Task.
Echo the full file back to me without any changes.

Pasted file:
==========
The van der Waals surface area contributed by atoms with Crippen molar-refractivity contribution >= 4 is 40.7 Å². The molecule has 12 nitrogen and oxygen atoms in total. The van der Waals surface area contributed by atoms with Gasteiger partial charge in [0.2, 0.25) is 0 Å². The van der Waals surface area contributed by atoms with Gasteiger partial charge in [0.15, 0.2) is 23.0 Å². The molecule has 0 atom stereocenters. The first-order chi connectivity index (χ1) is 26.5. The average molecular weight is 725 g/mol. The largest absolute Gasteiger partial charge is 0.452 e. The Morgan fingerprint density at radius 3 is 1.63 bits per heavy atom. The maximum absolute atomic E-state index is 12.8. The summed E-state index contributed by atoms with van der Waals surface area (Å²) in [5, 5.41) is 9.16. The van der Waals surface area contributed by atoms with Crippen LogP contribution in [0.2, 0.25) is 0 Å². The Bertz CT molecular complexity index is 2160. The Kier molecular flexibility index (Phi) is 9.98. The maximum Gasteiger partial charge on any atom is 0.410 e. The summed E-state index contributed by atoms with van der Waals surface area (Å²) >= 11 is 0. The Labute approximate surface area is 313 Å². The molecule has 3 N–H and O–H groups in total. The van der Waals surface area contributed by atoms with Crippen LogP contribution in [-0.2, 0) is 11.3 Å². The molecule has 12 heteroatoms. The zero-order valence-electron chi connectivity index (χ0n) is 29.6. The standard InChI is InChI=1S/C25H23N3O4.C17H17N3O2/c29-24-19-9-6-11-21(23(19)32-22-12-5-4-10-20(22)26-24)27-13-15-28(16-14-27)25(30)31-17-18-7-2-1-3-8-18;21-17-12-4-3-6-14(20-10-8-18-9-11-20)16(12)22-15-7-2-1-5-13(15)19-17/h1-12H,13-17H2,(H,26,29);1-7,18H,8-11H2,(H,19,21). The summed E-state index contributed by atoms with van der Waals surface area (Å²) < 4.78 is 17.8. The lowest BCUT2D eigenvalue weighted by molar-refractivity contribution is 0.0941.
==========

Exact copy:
The van der Waals surface area contributed by atoms with Crippen molar-refractivity contribution >= 4 is 40.7 Å². The molecule has 12 nitrogen and oxygen atoms in total. The van der Waals surface area contributed by atoms with Gasteiger partial charge in [0.2, 0.25) is 0 Å². The van der Waals surface area contributed by atoms with Gasteiger partial charge in [0.15, 0.2) is 23.0 Å². The molecule has 0 atom stereocenters. The first-order chi connectivity index (χ1) is 26.5. The average molecular weight is 725 g/mol. The largest absolute Gasteiger partial charge is 0.452 e. The Morgan fingerprint density at radius 3 is 1.63 bits per heavy atom. The maximum absolute atomic E-state index is 12.8. The summed E-state index contributed by atoms with van der Waals surface area (Å²) in [5, 5.41) is 9.16. The van der Waals surface area contributed by atoms with Crippen LogP contribution in [0.2, 0.25) is 0 Å². The Bertz CT molecular complexity index is 2160. The Kier molecular flexibility index (Phi) is 9.98. The maximum Gasteiger partial charge on any atom is 0.410 e. The summed E-state index contributed by atoms with van der Waals surface area (Å²) >= 11 is 0. The Labute approximate surface area is 313 Å². The molecule has 3 N–H and O–H groups in total. The van der Waals surface area contributed by atoms with Crippen LogP contribution in [-0.2, 0) is 11.3 Å². The molecule has 12 heteroatoms. The zero-order valence-electron chi connectivity index (χ0n) is 29.6. The standard InChI is InChI=1S/C25H23N3O4.C17H17N3O2/c29-24-19-9-6-11-21(23(19)32-22-12-5-4-10-20(22)26-24)27-13-15-28(16-14-27)25(30)31-17-18-7-2-1-3-8-18;21-17-12-4-3-6-14(20-10-8-18-9-11-20)16(12)22-15-7-2-1-5-13(15)19-17/h1-12H,13-17H2,(H,26,29);1-7,18H,8-11H2,(H,19,21). The summed E-state index contributed by atoms with van der Waals surface area (Å²) < 4.78 is 17.8. The lowest BCUT2D eigenvalue weighted by molar-refractivity contribution is 0.0941.